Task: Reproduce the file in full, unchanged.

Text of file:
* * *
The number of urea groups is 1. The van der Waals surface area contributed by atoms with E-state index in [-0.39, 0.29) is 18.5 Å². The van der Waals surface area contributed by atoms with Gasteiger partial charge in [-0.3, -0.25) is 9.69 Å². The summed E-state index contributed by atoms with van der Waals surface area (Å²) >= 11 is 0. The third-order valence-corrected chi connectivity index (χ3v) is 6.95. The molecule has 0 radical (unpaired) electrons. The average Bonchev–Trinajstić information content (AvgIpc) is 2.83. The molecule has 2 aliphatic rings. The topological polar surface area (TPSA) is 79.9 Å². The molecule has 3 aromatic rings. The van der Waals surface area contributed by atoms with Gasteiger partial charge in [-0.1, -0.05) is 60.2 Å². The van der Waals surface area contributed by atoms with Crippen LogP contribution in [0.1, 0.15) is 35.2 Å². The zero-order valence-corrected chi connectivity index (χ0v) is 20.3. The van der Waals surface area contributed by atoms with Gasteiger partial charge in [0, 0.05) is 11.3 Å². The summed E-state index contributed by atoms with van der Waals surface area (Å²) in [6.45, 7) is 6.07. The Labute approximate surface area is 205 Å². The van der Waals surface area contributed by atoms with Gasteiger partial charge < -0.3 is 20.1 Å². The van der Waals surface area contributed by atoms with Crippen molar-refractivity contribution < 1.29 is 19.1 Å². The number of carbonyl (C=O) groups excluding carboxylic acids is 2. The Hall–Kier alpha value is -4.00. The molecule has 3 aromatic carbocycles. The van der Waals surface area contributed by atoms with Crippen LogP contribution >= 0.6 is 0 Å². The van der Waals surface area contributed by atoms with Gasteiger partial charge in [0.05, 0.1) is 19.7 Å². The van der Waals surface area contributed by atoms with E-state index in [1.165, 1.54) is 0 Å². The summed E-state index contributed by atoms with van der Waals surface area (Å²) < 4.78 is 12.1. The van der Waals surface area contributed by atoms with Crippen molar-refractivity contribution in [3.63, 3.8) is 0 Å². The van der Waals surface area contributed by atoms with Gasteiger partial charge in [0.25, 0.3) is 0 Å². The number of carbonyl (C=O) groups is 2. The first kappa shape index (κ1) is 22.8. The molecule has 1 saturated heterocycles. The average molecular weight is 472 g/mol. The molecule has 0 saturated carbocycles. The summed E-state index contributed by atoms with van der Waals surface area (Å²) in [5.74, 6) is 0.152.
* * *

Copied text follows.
The number of urea groups is 1. The van der Waals surface area contributed by atoms with E-state index in [-0.39, 0.29) is 18.5 Å². The van der Waals surface area contributed by atoms with Gasteiger partial charge in [-0.3, -0.25) is 9.69 Å². The summed E-state index contributed by atoms with van der Waals surface area (Å²) >= 11 is 0. The third-order valence-corrected chi connectivity index (χ3v) is 6.95. The molecule has 0 radical (unpaired) electrons. The average Bonchev–Trinajstić information content (AvgIpc) is 2.83. The molecule has 2 aliphatic rings. The topological polar surface area (TPSA) is 79.9 Å². The molecule has 3 aromatic rings. The van der Waals surface area contributed by atoms with Gasteiger partial charge in [-0.1, -0.05) is 60.2 Å². The van der Waals surface area contributed by atoms with Crippen LogP contribution in [0.1, 0.15) is 35.2 Å². The zero-order valence-corrected chi connectivity index (χ0v) is 20.3. The van der Waals surface area contributed by atoms with Gasteiger partial charge in [0, 0.05) is 11.3 Å². The summed E-state index contributed by atoms with van der Waals surface area (Å²) in [6.45, 7) is 6.07. The Labute approximate surface area is 205 Å². The van der Waals surface area contributed by atoms with Gasteiger partial charge < -0.3 is 20.1 Å². The van der Waals surface area contributed by atoms with Crippen molar-refractivity contribution < 1.29 is 19.1 Å². The number of carbonyl (C=O) groups excluding carboxylic acids is 2. The Hall–Kier alpha value is -4.00. The molecule has 3 aromatic carbocycles. The van der Waals surface area contributed by atoms with Crippen LogP contribution >= 0.6 is 0 Å². The van der Waals surface area contributed by atoms with Gasteiger partial charge in [0.05, 0.1) is 19.7 Å². The van der Waals surface area contributed by atoms with E-state index in [1.165, 1.54) is 0 Å². The summed E-state index contributed by atoms with van der Waals surface area (Å²) < 4.78 is 12.1. The van der Waals surface area contributed by atoms with Crippen molar-refractivity contribution in [3.63, 3.8) is 0 Å². The van der Waals surface area contributed by atoms with Gasteiger partial charge in [0.25, 0.3) is 0 Å². The number of carbonyl (C=O) groups is 2. The first kappa shape index (κ1) is 22.8. The molecule has 1 saturated heterocycles. The average molecular weight is 472 g/mol. The molecule has 0 saturated carbocycles. The summed E-state index contributed by atoms with van der Waals surface area (Å²) in [5.74, 6) is 0.152.